North remembers Bloody Friday bombing that killed nine 40 year ago


POLITICIANS AND religious leaders have been remembering the Bloody Friday bombings carried out in Belfast 40 years ago on Friday, July 21st, 1972.

A succession of more than 20 timed Provisional IRA bombs exploded around the city. In just over an hour, nine people were killed and 130 people were injured, including 77 women and children. Six people were killed by a car bomb at Oxford Street bus station, and three died after a bomb went off at a shopping centre on the Cavehill Road.

The IRA claimed it had sent sufficient warnings of the attacks and accused the security forces of deliberately ignoring some of them. The security forces and emergency services were stretched to the limit by the number of bombs and bomb warnings, which caused widespread chaos and panic.

The city’s Royal Victoria Hospital was inundated with victims badly injured by flying glass and debris from the powerful blasts.

Robin Hogg, a local, has spoken out for the first time of his memories of the day. He was shopping with a friend, 14-year-old Stephen Parker, on the Cavehill Road when one of the bombs went off. Mr Hogg escaped unhurt but Stephen was killed. He said: “It’s something that I do not think I really have ever got over. I vividly remember that day, the shock of it.”

On Thursday, DUP deputy leader Nigel Dodds tabled a House of Commons motion to commemorate the 40th anniversary. He said Bloody Friday was “one of the most horrific days in our history”, adding the attack was aimed “not at any military or security target but at the ordinary people of Belfast”. In the motion, he said “justice demands that those in the republican movement and Sinn Féin leadership with information should even now come forward to provide truth and closure for the victims”.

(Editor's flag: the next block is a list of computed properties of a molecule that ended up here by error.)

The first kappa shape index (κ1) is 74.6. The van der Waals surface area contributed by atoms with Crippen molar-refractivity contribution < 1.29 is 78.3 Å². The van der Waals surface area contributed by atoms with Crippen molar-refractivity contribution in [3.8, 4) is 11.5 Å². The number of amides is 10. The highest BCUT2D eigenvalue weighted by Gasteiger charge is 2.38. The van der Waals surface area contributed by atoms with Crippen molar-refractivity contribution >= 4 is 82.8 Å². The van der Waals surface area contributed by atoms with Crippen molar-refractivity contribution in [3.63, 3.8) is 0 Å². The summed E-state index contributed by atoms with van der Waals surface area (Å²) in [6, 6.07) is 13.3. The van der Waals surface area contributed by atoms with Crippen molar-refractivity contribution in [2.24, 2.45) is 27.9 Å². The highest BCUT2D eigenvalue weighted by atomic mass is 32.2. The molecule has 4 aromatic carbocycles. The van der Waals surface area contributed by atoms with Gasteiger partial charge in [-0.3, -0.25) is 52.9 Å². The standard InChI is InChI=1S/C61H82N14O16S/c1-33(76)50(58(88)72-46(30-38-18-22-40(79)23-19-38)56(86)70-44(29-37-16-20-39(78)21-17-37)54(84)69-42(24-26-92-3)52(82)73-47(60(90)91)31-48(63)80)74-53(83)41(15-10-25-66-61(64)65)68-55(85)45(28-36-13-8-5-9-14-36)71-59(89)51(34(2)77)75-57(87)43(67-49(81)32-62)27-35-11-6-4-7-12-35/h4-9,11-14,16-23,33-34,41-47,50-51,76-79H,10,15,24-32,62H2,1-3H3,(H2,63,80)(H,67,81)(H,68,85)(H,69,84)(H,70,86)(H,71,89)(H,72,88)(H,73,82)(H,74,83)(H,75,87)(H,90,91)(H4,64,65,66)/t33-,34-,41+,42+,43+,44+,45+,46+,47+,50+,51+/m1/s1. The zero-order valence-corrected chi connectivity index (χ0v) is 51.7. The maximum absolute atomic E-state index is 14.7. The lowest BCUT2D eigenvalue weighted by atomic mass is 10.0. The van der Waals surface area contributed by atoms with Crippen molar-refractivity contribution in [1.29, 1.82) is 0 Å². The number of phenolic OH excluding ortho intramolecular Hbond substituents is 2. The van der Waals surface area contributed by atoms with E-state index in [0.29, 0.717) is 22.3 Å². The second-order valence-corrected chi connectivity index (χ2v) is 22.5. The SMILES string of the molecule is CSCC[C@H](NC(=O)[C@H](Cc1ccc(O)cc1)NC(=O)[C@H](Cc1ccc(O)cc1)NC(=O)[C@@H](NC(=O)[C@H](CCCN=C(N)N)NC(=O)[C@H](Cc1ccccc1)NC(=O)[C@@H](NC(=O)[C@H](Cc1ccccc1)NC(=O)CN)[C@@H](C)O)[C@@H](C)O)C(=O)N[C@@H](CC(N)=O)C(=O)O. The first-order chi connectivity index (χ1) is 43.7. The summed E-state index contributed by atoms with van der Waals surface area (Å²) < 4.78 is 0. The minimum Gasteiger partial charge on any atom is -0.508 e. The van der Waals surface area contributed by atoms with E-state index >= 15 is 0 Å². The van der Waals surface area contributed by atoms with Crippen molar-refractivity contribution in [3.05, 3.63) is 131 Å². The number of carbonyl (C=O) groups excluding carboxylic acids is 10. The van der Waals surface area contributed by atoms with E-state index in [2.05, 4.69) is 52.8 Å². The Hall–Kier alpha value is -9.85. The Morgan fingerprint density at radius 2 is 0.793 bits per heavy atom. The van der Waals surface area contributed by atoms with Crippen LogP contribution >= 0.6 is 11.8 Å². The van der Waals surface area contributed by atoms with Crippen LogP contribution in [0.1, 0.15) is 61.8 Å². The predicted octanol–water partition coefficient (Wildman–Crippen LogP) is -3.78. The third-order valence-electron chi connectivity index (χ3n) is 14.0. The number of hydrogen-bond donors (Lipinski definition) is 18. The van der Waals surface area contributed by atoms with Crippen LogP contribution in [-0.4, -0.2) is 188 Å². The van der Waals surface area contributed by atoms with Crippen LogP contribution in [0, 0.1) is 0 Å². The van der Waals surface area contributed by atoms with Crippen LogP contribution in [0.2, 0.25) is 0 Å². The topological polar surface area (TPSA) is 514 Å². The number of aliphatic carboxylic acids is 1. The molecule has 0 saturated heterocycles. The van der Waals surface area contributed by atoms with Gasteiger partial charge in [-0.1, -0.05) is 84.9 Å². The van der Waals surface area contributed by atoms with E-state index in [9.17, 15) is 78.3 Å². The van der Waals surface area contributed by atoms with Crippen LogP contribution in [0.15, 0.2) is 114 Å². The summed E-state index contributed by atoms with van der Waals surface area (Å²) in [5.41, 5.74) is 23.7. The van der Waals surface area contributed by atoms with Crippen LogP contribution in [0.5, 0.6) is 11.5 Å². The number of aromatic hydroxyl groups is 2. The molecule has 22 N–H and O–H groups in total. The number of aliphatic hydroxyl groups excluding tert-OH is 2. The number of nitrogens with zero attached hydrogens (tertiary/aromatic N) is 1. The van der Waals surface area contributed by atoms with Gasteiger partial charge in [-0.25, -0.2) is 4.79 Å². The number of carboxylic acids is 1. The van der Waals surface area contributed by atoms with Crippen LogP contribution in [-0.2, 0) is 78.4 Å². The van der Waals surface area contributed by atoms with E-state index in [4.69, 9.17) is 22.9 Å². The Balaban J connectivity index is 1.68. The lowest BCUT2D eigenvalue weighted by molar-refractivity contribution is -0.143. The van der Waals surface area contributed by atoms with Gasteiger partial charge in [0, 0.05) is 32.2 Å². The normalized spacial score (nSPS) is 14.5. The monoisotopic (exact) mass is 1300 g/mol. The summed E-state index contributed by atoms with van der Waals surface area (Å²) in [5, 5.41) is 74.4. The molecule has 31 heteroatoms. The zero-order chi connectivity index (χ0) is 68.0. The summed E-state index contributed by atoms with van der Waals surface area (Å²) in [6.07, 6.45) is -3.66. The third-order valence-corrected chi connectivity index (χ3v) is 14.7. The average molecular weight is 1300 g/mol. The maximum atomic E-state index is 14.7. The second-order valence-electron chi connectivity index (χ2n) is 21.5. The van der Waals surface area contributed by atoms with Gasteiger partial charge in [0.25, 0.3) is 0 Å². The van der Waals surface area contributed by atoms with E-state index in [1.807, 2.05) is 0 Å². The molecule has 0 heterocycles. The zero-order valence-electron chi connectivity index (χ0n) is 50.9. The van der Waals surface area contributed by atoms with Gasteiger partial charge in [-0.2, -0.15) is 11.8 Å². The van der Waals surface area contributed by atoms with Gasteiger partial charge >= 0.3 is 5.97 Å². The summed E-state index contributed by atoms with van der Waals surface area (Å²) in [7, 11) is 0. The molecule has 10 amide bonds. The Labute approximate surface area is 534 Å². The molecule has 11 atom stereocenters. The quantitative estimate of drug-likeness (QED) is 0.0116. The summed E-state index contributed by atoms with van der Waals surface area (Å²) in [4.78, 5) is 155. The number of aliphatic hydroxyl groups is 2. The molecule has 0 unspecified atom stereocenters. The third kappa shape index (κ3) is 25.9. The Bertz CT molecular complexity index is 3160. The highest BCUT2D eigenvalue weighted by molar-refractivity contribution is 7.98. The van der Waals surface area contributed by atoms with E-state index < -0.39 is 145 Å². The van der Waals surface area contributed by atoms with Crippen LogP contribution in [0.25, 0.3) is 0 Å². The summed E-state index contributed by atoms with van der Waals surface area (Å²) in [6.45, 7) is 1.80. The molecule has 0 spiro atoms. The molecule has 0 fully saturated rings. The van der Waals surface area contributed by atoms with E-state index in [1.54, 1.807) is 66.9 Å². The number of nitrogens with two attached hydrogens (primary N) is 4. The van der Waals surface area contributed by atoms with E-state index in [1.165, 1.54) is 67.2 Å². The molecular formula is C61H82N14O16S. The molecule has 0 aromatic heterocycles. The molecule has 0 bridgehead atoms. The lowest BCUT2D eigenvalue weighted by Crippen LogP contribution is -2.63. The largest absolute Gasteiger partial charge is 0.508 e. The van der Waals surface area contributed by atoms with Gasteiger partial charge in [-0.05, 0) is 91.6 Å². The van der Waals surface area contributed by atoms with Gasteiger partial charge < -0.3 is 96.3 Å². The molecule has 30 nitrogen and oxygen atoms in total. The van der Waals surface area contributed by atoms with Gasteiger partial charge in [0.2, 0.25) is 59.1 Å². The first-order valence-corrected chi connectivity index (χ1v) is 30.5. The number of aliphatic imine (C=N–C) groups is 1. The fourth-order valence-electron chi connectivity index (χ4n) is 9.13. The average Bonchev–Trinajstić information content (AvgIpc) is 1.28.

Afterwards, he said “there has been a great deal of talk about reconciliation amongst some republicans but an important first step must be that those who were involved in this terrible atrocity might come clean and admit their role”.

Those involved should step forward with information, and explain why ordinary people were put at risk, said Mr Dodds.

Acknowledging Northern Ireland could now look forward to a better future, Mr Dodds said “we must not forget the horrors which were visited upon Belfast and other parts of Northern Ireland by those who were intent on wreaking havoc on our society”.

The Rev Kenneth Lindsay, president of the Methodist Church in Ireland, said many victims still bore the scars of the atrocity.